While your insurance agent may call it a “wind letter” or “wind form,” it is officially known as the “Uniform Mitigation Verification Inspection Form, OIR-B1-1802.” The purpose of the form is to verify hurricane-resistant structural features of your home so that you can receive discounts on the windstorm portion of your homeowner’s insurance.

Here are the things that comprise the inspection:
1. Roof Covering. Does the roof meet the 2001 Florida Building Code? Roofs installed starting in 2002 meet this criterion.
2. Roof Deck Attachment. How is the roof deck (typically plywood sheathing) attached to the trusses or rafters below?
3. Roof To Wall Attachment. How are the trusses or rafters attached to the wall below?
4. Roof Geometry. What shape is the roof? The best shape for hurricane resistance is a hip roof (roof sloped inward on all sides).
5. Secondary Water Resistance. Typically this would be a self-adhered modified bitumen roofing underlayment (such as Grace Ice and Water Shield) or a foam barrier. Secondary water resistance is not usually added in residential construction, but it does get you a nice discount.
6. Opening Protection. What type of hurricane shutters or impact resistant windows and doors are installed in the home?


What is a four-point inspection? Insurance company statistics show that homes more than 30-years old have more claims than newer homes. Plus the claims are often due to a deteriorated condition of older building components. So, as a loss-prevention measure, many insurance companies now require an inspection of key home components of an older home before they will issue a policy--to see if they are in serviceable condition or have been replaced/upgraded since the home was built.

The age of the home at which a 4-point inspection is requested depends on the insurance carrier. More than 30-years old is the threshold for some companies, while others are more lenient and start at 40 or 50-years old.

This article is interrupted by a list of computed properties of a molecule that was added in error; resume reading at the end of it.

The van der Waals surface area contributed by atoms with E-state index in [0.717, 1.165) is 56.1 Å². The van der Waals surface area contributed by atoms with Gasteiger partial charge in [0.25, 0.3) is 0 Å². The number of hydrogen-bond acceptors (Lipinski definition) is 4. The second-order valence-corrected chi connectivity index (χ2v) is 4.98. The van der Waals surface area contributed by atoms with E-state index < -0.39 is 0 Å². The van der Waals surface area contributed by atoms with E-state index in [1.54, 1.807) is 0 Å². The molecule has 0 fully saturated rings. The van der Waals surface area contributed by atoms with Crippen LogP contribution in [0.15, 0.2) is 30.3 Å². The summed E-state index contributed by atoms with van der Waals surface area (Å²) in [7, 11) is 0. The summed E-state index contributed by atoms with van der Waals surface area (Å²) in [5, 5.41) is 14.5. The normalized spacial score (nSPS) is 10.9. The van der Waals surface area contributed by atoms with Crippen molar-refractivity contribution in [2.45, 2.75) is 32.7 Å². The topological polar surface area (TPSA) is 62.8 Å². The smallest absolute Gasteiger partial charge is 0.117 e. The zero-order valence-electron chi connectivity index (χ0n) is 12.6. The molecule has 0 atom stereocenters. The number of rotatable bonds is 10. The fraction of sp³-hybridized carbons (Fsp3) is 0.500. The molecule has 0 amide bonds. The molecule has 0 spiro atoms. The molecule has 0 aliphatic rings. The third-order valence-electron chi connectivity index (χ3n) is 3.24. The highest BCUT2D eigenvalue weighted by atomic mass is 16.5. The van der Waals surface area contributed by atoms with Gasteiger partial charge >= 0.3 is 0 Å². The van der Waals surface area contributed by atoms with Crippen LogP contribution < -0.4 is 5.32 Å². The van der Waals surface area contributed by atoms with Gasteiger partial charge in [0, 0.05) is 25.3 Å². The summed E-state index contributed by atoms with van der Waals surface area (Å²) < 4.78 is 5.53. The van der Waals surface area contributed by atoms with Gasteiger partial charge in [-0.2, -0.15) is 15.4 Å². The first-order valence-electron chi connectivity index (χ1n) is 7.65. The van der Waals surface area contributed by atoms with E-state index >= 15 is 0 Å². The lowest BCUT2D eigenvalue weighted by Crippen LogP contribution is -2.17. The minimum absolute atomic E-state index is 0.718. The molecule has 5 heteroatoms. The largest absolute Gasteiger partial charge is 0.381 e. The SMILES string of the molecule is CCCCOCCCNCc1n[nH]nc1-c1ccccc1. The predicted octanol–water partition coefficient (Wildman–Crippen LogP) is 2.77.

There are a few companies out there that will write insurance on an older home without a 4-point. But the policies are for created primarily for short-term use for an unoccupied home under construction, and are much more expensive, so being able to provide an underwriter a 4-point inspection report without any defects means you will save money.

The four points are: 1. roof, 2. plumbing (including water heater), 3. electrical, and 4. heating/air conditioning system.
1. A roof with any leaks at all, or an older roof, typically over 15-years old for a 3-tab asphalt shingle roof, for example. An estimated additional roof life of 5-years is the usual standard for a roof to be acceptable.
2. An electric panel with screw-in type fuses.
3. Newer 3-slot type electric receptacles connected to old wiring that does not have grounding.
4. An older water heater, typically more than about 20-years old.
5. Lack of an installed heating system. Window a/c units or plug-in portable heaters are not considered “installed.”
6. Any evidence of plumbing leaks or other water intrusion into the home, even previous ones.
7. Older knob-and-tube wiring that’s still “live.”
8. Exposed, amateur electrical wiring, especially open electrical splices.
9. Deteriorated, damaged, or un-vented plumbing piping.
10. Deteriorated washing machine hoses.

If you are purchasing a home and have already had a home inspection done, unfortunately you cannot submit the home inspection report as an alternative to a 4-point inspection (also sometimes called a “4-point letter). But the good news is that many home inspectors, including us, offer a discounted price for a 4-point inspection report done at the same time as a home inspection.

Colin Wind Mitigation
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